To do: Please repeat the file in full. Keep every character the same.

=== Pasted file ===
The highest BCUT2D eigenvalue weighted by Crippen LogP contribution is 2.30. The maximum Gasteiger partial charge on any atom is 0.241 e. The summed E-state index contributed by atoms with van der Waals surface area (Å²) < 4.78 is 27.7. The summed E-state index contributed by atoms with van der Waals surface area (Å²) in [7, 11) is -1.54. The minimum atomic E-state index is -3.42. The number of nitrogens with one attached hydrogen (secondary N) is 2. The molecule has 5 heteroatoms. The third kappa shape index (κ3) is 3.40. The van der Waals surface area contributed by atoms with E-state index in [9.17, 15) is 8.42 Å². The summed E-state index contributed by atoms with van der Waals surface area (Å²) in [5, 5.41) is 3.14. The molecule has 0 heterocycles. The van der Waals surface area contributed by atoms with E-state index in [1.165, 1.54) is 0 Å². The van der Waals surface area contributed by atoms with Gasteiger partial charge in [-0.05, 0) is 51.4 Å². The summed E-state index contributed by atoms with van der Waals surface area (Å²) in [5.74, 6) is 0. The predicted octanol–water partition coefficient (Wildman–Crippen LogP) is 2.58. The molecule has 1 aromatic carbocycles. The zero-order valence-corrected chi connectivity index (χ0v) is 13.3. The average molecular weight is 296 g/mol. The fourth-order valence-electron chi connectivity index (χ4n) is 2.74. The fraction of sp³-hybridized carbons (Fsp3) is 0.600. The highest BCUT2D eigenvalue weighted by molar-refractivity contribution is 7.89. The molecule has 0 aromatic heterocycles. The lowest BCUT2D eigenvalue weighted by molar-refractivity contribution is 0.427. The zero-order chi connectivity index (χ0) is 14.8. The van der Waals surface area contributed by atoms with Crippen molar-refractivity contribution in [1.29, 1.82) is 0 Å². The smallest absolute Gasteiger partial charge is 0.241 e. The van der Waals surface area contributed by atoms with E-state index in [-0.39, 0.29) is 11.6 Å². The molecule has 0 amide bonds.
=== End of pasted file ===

The highest BCUT2D eigenvalue weighted by Crippen LogP contribution is 2.30. The maximum Gasteiger partial charge on any atom is 0.241 e. The summed E-state index contributed by atoms with van der Waals surface area (Å²) < 4.78 is 27.7. The summed E-state index contributed by atoms with van der Waals surface area (Å²) in [7, 11) is -1.54. The minimum atomic E-state index is -3.42. The number of nitrogens with one attached hydrogen (secondary N) is 2. The molecule has 5 heteroatoms. The third kappa shape index (κ3) is 3.40. The van der Waals surface area contributed by atoms with E-state index in [9.17, 15) is 8.42 Å². The summed E-state index contributed by atoms with van der Waals surface area (Å²) in [5, 5.41) is 3.14. The molecule has 0 heterocycles. The van der Waals surface area contributed by atoms with E-state index in [1.165, 1.54) is 0 Å². The van der Waals surface area contributed by atoms with Gasteiger partial charge in [-0.05, 0) is 51.4 Å². The summed E-state index contributed by atoms with van der Waals surface area (Å²) in [5.74, 6) is 0. The predicted octanol–water partition coefficient (Wildman–Crippen LogP) is 2.58. The molecule has 1 aromatic carbocycles. The zero-order valence-corrected chi connectivity index (χ0v) is 13.3. The average molecular weight is 296 g/mol. The fourth-order valence-electron chi connectivity index (χ4n) is 2.74. The fraction of sp³-hybridized carbons (Fsp3) is 0.600. The highest BCUT2D eigenvalue weighted by molar-refractivity contribution is 7.89. The molecule has 0 aromatic heterocycles. The lowest BCUT2D eigenvalue weighted by molar-refractivity contribution is 0.427. The zero-order chi connectivity index (χ0) is 14.8. The van der Waals surface area contributed by atoms with Crippen molar-refractivity contribution in [1.29, 1.82) is 0 Å². The smallest absolute Gasteiger partial charge is 0.241 e. The van der Waals surface area contributed by atoms with E-state index in [-0.39, 0.29) is 11.6 Å². The molecule has 0 amide bonds.